1973 International Harvester Wagonmaster - Backward Glances
Comfort of a Car, Function of a Truck
When the ’02 Chevrolet Avalanche debuted, it was hailed as the wonder of all wonders. Upon the announcement, few of the salivating Bowtie buffs saw the one raised hand in the back of the room or heard the quiet comment, “What about the International Wagonmaster?” If you’re scratching your head in bewilderment over that, don’t feel badly. The ’73-’74 International Harvester Wagonmaster isn’t exactly four-wheeling common knowledge.
The Wagonmaster was International’s second take on the quintessential suburban utility vehicle, the Travelall. International’s announcement on August 21, 1972 said, “The Wagonmaster combines automobile-type styling and comfort with the durability and trailering capabilities of International’s popular Travelall wagon. Its design features a 5-foot pickup-type bed behind the roomy six person passenger compartment.” International wanted to offer the suburbanites a family pickup and capitalize on a new aspect of the RV market, the fifth-wheel trailer. With International’s legendary burliness combined with a carlike interior, this rig was positioned to be an RV mover and shaker.
The Wagonmaster was offered in ½- and ¾-ton, 4x2 and 4x4 configurations. Engine options ranged from a base 258ci six, thru the 304, 345, and 392ci V-8s. Transmission options abounded, from a base Warner T-89 three-speed, Torqueflite 727 three-speed automatic, two IH five-speed manuals, and two Warner four-speed manuals. Standard with the 4x4 option was IH’s single-speed TC-143 transfer case; optional were two-speed New Process units. In the ½-tons, Dana 44 front and rear axles were used, and the ¾-tons used a full-float Dana 60 rear. Axle ratios ranged from 3.45 to 4.10, and a rear limited slip was optional.
The Wagonmaster sat on a 119-inch wheelbase, just like the Travelall, and shared the same GVWs—6,000 pounds for the 1110 ½-ton and a standard 6,300 pounds for the ¾-ton 1210. The 1210 had an optional 7,500-pound GVW, and along with the expected spring upgrade, you got a HD D44 front axle with a 3,500-pound capacity. Towing capacity was substantial for the day, with the 1110 having a maximum 9,600-pound GCVWR and the 1210 was up to 12,000 pounds.
International had made significant efforts to move upmarket when the new D-Line trucks debuted in 1969 and the Wagonmaster carried them on. It came with standard, Deluxe or Custom interior and exterior trim levels. The Deluxe and Custom interiors shared the same color-coded nylon or vinyl seats, tinted glass, padded door trim and headliner and some miscellaneous bric-a-brac. Custom added full carpeting, extra interior lighting, dual horns and a few other goodies. A/C was optional. Outside, both the Deluxe and Custom trims shared bright trim and chrome bumpers. Deluxe came with bright hubcaps while Custom gave you full wheel covers and woodgrain side panels. Two-tone paint was optional.
By now, you’re probably saying, “Whoa, this sounds like a great rig. Why didn’t it survive?” The answer is complex. Primarily it’s because IH light trucks had one foot in the grave. Not many below upper level corporate management knew it, but the writing was on the wall and IH light trucks were discontinued in the 1975 model year. A contributing factor was a major departmental disconnect that resulted in a marketing faux pas that resulted in some bad press. According to John Glancy of Scout Light Line and Super Scout Specialists, the Wagonmaster was an idea that came from line workers at the Springfield, Ohio, assembly plant. On the surface, it was a good one and it was pitched directly to the sales department and passed for production without much engineering review.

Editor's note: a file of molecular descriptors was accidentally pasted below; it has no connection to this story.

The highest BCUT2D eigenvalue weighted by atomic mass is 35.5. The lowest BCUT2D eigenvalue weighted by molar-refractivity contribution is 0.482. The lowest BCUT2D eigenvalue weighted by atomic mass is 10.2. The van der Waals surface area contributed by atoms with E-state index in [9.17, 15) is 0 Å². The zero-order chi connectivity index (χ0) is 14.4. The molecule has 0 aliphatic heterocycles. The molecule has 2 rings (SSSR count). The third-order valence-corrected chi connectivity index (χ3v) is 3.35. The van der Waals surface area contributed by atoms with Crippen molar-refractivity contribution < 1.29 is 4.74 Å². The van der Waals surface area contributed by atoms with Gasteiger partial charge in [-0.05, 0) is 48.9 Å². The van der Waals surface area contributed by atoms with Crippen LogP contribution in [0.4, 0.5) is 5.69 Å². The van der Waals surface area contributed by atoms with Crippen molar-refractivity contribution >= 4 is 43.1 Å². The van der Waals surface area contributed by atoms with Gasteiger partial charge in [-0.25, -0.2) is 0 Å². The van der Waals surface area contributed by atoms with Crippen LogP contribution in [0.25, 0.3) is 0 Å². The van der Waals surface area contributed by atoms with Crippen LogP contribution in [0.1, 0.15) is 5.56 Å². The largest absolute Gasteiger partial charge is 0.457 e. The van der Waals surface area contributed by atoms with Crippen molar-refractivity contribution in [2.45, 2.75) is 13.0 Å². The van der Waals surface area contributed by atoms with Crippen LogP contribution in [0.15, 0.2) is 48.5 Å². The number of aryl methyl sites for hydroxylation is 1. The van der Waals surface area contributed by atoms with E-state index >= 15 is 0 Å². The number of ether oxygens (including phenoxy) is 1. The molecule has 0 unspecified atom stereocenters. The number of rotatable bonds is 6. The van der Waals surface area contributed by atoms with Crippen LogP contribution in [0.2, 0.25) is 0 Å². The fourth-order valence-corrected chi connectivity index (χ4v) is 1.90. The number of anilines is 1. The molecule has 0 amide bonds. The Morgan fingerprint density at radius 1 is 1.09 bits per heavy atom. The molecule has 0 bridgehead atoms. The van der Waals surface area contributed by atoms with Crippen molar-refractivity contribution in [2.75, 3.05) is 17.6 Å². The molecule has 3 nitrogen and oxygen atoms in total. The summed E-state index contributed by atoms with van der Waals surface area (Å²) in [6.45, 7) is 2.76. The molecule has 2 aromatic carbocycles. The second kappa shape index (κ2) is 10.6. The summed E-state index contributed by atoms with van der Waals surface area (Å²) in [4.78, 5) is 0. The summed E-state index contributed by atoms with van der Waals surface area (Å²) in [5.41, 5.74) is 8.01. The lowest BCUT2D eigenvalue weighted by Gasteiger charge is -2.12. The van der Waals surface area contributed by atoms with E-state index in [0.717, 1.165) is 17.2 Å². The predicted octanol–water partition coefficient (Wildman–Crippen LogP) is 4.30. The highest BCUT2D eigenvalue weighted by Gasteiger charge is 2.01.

During the long lead presentations to the auto press, its fifth-wheel prowess was touted, but it was soon discovered there wasn’t enough room to place a fifth-wheel hitch directly over the rear axle. You had to mount the hitch farther aft and that made for an ungainly fifth-wheel tow rig. An in-house marketing memo, entitled “Wagonmaster Publicity Situation” discussed the methods being used to counter bad press from that error because the motor press had latched onto the issue. In normal circumstances, most historians think the Wagonmaster would likely have survived the embarrassment.
The Wagonmaster was offered in 1973, and part of 1974, after which it quietly disappeared. Exact production numbers were being researched but hadn’t arrived by press time. Knowledgeable IH people say only a couple of thousand were made at most. Interest in this unusual product is growing, and the Wagonmaster is gaining a fair bit of collector interest.
Tom Thayer’s flawlessly restored ’73 1110 Wagonmaster 4x4 is a prime example of an “optioned out” rig. Thayer has owned it since 2001, having bought it from the second owner. It was in good condition overall, but he had Scout Connection in Fort Madison, Iowa, do a 100-percent authentic restoration which was completed in 2009. The restoration impressed die-hard IH fans enough to win Best of Show at the 2012 IH Scout and Light Truck Nationals (www.midnitestar.org). Even more tribute came in the form of the prestigious 2012 Triple Diamond award which is given by the expert show judges only to the cream of the crop.
Vehicle: 1973 International 1110 Wagonmaster
Owner: Tom Thayer, Fitchburg, Wisconsin
Estimated value: $30,000-$35,000
Engine: 392ci IH V-8
Power (hp): 193 @ 3,600
Torque (lb-ft): 305 @ 2,800
Bore & stroke (in): 4.125 x 3.656
Comp. ratio: 8.02:1
Transmission: 3-spd automatic, TF-727
Transfer case: 2-spd, NP205
Front axle: Dana 44F, 3,000-lb GAW
Rear axle:Dana 44, semi-float, 3,500-lb GAW
Axle ratio: 3.73:1
Tires: H78-15B, Firestone Town & Country
LxWxH (in): 203.9x77.6x70.3
Wheelbase (in): 119
GVW (lbs): 6,000
Curb weight (lbs): 4,820
Fuel capacity (gal): 20, plus 15 aux
Min. grd. clearance (in): 7.3